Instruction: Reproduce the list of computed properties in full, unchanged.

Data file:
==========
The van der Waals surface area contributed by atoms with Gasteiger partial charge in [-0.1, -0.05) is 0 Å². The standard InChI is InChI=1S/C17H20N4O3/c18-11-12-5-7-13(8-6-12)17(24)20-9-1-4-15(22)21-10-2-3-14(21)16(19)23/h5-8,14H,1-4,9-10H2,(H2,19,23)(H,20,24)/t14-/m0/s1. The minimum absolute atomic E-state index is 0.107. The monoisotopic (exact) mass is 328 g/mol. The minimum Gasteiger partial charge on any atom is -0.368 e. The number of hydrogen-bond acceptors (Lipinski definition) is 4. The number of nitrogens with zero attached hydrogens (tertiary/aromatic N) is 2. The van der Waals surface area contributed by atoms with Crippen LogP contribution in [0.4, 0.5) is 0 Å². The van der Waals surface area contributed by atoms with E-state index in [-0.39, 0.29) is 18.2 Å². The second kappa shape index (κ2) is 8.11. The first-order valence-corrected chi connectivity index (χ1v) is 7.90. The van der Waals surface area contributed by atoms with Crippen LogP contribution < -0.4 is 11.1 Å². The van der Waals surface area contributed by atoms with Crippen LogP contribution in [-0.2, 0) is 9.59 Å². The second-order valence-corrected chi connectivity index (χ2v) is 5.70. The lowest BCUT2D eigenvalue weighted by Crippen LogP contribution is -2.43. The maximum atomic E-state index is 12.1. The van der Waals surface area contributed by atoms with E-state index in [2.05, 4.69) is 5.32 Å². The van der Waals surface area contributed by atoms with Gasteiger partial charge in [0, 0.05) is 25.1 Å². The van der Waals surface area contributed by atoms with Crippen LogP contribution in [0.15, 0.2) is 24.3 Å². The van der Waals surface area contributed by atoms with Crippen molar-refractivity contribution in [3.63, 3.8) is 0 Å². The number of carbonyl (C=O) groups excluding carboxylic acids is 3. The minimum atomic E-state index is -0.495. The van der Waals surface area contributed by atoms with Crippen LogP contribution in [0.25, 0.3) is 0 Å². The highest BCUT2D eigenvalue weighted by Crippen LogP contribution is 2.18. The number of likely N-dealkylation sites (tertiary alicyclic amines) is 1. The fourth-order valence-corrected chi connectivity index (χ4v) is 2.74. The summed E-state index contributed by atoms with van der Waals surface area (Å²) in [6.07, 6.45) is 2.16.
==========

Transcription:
The van der Waals surface area contributed by atoms with Gasteiger partial charge in [-0.1, -0.05) is 0 Å². The standard InChI is InChI=1S/C17H20N4O3/c18-11-12-5-7-13(8-6-12)17(24)20-9-1-4-15(22)21-10-2-3-14(21)16(19)23/h5-8,14H,1-4,9-10H2,(H2,19,23)(H,20,24)/t14-/m0/s1. The minimum absolute atomic E-state index is 0.107. The monoisotopic (exact) mass is 328 g/mol. The minimum Gasteiger partial charge on any atom is -0.368 e. The number of hydrogen-bond acceptors (Lipinski definition) is 4. The number of nitrogens with zero attached hydrogens (tertiary/aromatic N) is 2. The van der Waals surface area contributed by atoms with Crippen LogP contribution in [0.4, 0.5) is 0 Å². The van der Waals surface area contributed by atoms with E-state index in [-0.39, 0.29) is 18.2 Å². The second kappa shape index (κ2) is 8.11. The first-order valence-corrected chi connectivity index (χ1v) is 7.90. The van der Waals surface area contributed by atoms with Crippen LogP contribution < -0.4 is 11.1 Å². The van der Waals surface area contributed by atoms with Crippen LogP contribution in [-0.2, 0) is 9.59 Å². The second-order valence-corrected chi connectivity index (χ2v) is 5.70. The lowest BCUT2D eigenvalue weighted by Crippen LogP contribution is -2.43. The maximum atomic E-state index is 12.1. The van der Waals surface area contributed by atoms with E-state index in [2.05, 4.69) is 5.32 Å². The van der Waals surface area contributed by atoms with Gasteiger partial charge in [0, 0.05) is 25.1 Å². The van der Waals surface area contributed by atoms with Crippen LogP contribution in [0.15, 0.2) is 24.3 Å². The van der Waals surface area contributed by atoms with Crippen molar-refractivity contribution in [3.63, 3.8) is 0 Å². The number of carbonyl (C=O) groups excluding carboxylic acids is 3. The minimum atomic E-state index is -0.495. The van der Waals surface area contributed by atoms with Crippen LogP contribution in [0.25, 0.3) is 0 Å². The highest BCUT2D eigenvalue weighted by Crippen LogP contribution is 2.18. The number of likely N-dealkylation sites (tertiary alicyclic amines) is 1. The fourth-order valence-corrected chi connectivity index (χ4v) is 2.74. The summed E-state index contributed by atoms with van der Waals surface area (Å²) in [6.07, 6.45) is 2.16.